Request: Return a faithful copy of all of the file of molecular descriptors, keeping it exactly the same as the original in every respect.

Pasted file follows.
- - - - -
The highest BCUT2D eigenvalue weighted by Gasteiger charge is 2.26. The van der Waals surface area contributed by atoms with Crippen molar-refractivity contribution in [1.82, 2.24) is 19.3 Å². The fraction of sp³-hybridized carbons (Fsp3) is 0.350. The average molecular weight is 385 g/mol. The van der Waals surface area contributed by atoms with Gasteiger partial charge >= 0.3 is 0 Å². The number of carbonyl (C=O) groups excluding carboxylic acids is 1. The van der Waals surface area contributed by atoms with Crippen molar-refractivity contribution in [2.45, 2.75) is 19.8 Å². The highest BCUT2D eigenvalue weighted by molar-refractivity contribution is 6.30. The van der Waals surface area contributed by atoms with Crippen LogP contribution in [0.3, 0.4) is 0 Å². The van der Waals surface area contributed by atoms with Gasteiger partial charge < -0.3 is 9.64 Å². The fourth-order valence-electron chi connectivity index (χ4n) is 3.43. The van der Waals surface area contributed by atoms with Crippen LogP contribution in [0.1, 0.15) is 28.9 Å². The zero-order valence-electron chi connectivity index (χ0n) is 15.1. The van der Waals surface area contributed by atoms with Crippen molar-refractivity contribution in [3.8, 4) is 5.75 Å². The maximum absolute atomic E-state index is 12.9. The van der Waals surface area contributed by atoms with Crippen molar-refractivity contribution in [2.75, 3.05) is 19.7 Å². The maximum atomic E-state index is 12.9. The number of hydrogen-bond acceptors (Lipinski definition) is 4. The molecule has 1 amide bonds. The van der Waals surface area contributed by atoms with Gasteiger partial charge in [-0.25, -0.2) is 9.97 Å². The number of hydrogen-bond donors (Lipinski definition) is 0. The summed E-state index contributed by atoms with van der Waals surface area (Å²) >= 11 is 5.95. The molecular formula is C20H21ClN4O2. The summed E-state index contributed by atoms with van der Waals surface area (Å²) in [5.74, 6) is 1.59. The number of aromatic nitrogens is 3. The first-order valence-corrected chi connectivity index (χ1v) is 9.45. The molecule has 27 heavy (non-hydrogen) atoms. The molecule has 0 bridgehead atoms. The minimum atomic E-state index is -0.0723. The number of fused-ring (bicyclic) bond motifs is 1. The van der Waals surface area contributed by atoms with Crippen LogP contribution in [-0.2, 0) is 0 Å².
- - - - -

The highest BCUT2D eigenvalue weighted by Gasteiger charge is 2.26. The van der Waals surface area contributed by atoms with Crippen molar-refractivity contribution in [1.82, 2.24) is 19.3 Å². The fraction of sp³-hybridized carbons (Fsp3) is 0.350. The average molecular weight is 385 g/mol. The van der Waals surface area contributed by atoms with Gasteiger partial charge >= 0.3 is 0 Å². The number of carbonyl (C=O) groups excluding carboxylic acids is 1. The van der Waals surface area contributed by atoms with Crippen molar-refractivity contribution in [2.45, 2.75) is 19.8 Å². The highest BCUT2D eigenvalue weighted by molar-refractivity contribution is 6.30. The van der Waals surface area contributed by atoms with Crippen LogP contribution in [0.3, 0.4) is 0 Å². The van der Waals surface area contributed by atoms with Gasteiger partial charge < -0.3 is 9.64 Å². The fourth-order valence-electron chi connectivity index (χ4n) is 3.43. The van der Waals surface area contributed by atoms with Crippen LogP contribution in [0.1, 0.15) is 28.9 Å². The zero-order valence-electron chi connectivity index (χ0n) is 15.1. The van der Waals surface area contributed by atoms with Crippen molar-refractivity contribution in [3.8, 4) is 5.75 Å². The maximum absolute atomic E-state index is 12.9. The van der Waals surface area contributed by atoms with Crippen molar-refractivity contribution in [2.75, 3.05) is 19.7 Å². The maximum atomic E-state index is 12.9. The number of hydrogen-bond acceptors (Lipinski definition) is 4. The molecule has 1 amide bonds. The van der Waals surface area contributed by atoms with Gasteiger partial charge in [-0.25, -0.2) is 9.97 Å². The number of hydrogen-bond donors (Lipinski definition) is 0. The summed E-state index contributed by atoms with van der Waals surface area (Å²) >= 11 is 5.95. The molecular formula is C20H21ClN4O2. The summed E-state index contributed by atoms with van der Waals surface area (Å²) in [5.74, 6) is 1.59. The number of aromatic nitrogens is 3. The first-order valence-corrected chi connectivity index (χ1v) is 9.45. The molecule has 27 heavy (non-hydrogen) atoms. The molecule has 0 bridgehead atoms. The minimum atomic E-state index is -0.0723. The number of fused-ring (bicyclic) bond motifs is 1. The van der Waals surface area contributed by atoms with Crippen LogP contribution in [-0.2, 0) is 0 Å².